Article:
Even physician leaders, who have just been through the toughest professional year imaginable must be reminded that, when it comes to your death and the death of your loved ones, it is not if but when.
About a thousand years ago, I was the administrator for an otolaryngology department. The department put on a CME course on endoscopic sinus surgery, that attracted everyone from PGY1s to seasoned, community surgeons because it included a cadaver head lab and numerous didactic sessions, culminating with a world renowned cranial base surgeon speaking on the prevention of complications. For this headliner presentation, he initially shared a single thesis for preventing 90+% of the complications in endoscopic sinus surgery and he went through case study, after case study with the conclusion being the same lesson, which went like this…
Wait for it…
“If you can’t see, stop.”
That was it. “If you can’t see, stop.” By the end of the presentation, he had his audience engaged in this auditory repetition exercise, “If you can’t see, stop.”
Some of our most important guidance comes from “well-duh” theses like, “If you can’t see, stop,” or in the case of the one I am peddling these days: At the end of life, comes death. I know, right? At the end of life, comes death. And I will do that skull base surgeon one better, my thesis is true 100% of the time. Mine goes on with more well-duhness that is also true 100% of the time: There are no do-overs in end of life. And: Changed forever, surviving loved ones remain. I call this the Triad of Certainty:
At the end of life comes death
There are no do-overs in end of life
Changed forever, your surviving loved ones remain
I now spend my days teaching people these duh-obvious facts and there is NO shortage of work in this field. Even physician leaders, who have just been through the toughest professional year imaginable must be reminded that, when it comes to your death and the death of your loved ones, it is not if but when.
So, here are your three to-dos:
Load your medical ID details into your smart phone. The first place ED support staff go for information beyond basic ID is the patient’s smart phone. If it has been set up correctly, the smart phone medical ID is accessible even when the phone is locked. This five-minute task could actually save a life, thereby postponing the inevitable death. After you have done yours, make sure that everyone in your family has completed theirs.
Establish your advance healthcare directives, healthcare proxy and back up healthcare proxy, close all the communication loops on this, and make sure the name of your proxy is on your person at all times. Perhaps both in your smart phone medical ID and in your wallet.
Get your personal administrative stuff together so that when you die, your loved ones can focus on the love and the grief rather than being overwhelmed by having to track down account numbers, deeds, titles, and passwords.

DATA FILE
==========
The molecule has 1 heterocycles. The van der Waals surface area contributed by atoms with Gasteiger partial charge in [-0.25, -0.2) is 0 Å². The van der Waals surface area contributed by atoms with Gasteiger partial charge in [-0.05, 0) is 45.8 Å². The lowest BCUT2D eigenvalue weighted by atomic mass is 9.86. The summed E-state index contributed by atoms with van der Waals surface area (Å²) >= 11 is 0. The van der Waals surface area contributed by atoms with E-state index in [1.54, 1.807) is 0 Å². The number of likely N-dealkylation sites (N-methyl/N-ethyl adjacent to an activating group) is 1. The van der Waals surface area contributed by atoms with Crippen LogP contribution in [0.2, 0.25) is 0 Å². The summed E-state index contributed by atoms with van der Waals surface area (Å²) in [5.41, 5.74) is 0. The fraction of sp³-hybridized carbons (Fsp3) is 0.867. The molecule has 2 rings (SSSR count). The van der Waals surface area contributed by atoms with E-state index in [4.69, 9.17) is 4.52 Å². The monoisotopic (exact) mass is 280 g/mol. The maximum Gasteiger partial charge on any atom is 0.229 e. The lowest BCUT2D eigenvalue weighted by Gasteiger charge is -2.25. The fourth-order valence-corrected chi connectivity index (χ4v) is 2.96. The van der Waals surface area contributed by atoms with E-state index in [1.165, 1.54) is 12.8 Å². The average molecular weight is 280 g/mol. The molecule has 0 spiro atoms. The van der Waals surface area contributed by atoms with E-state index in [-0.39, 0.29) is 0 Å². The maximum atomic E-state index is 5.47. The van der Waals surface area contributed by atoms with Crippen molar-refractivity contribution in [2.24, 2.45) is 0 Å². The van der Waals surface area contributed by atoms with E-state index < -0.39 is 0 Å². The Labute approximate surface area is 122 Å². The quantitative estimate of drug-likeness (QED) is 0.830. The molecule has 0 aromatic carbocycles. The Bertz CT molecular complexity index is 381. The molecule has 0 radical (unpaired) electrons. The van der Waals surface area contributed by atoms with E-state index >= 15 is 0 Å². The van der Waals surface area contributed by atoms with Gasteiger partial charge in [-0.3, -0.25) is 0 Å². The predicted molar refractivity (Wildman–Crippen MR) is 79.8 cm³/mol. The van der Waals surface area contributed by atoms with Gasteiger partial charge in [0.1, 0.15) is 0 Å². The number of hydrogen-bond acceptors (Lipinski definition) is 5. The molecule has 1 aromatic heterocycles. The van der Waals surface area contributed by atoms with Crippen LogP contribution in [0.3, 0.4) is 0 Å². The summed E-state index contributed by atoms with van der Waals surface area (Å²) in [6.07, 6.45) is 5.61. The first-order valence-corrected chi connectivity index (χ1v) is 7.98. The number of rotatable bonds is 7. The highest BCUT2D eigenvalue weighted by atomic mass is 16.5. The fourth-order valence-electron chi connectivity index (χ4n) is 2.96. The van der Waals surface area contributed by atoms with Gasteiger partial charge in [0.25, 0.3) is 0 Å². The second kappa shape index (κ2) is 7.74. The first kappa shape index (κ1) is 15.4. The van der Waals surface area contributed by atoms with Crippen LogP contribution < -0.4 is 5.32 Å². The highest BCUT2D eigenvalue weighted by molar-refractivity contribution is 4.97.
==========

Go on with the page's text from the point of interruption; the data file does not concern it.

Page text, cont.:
Because you are an over-achiever, once you have finished the above for yourself and your loved ones, next turn to implementing a program in your institution to accomplish numbers 1 and 2 for every student, resident, staff, and employee. There is simply no reason that loading one’s smart phone medical ID and completing advance healthcare directives is not part of every medical school, residency and employee orientation program. And if HR or Risk Management gives you the cautionary finger wag, your response is clear. The contents or nature of the actual advance healthcare directives are not the institution’s concern. Some individuals want every life-extending measure, some want none. The fact that advance healthcare directives are done, documented, and communicated for each person in the organization is the only focus.
You know I am right about this. Such a program has duh-obvious practical benefits; every year there is a student, resident and/or employee who has a medical emergency and/or dies. As well, there will be corporate cultural changes from such a program that will only benefit the organization. Physicians and healthcare professionals will be more experienced as they discuss these matters with patients and families, which will lead to greater patient participation in their own care. And, it will help change the culture around end-of-life discussion, preparation and awareness. Because after all, with 100% accuracy: at the end of life comes death; there are no do-overs in end of life; and changed forever the survivors remain.
Jennifer O’Brien is the author of The Hospice Doctor’s Widow: A Journal, an art journal that helps patients with life-limiting conditions and their family caregivers. For more than 30 years she has been a practice management consultant to physicians and served as CEO for two large medical practices. She holds a bachelor’s degree from Boston University and a master’s degree in organization development from Loyola University – Chicago.
For your complimentary At Peace Tool Kit: A Guide to Being at Peace with End of Life.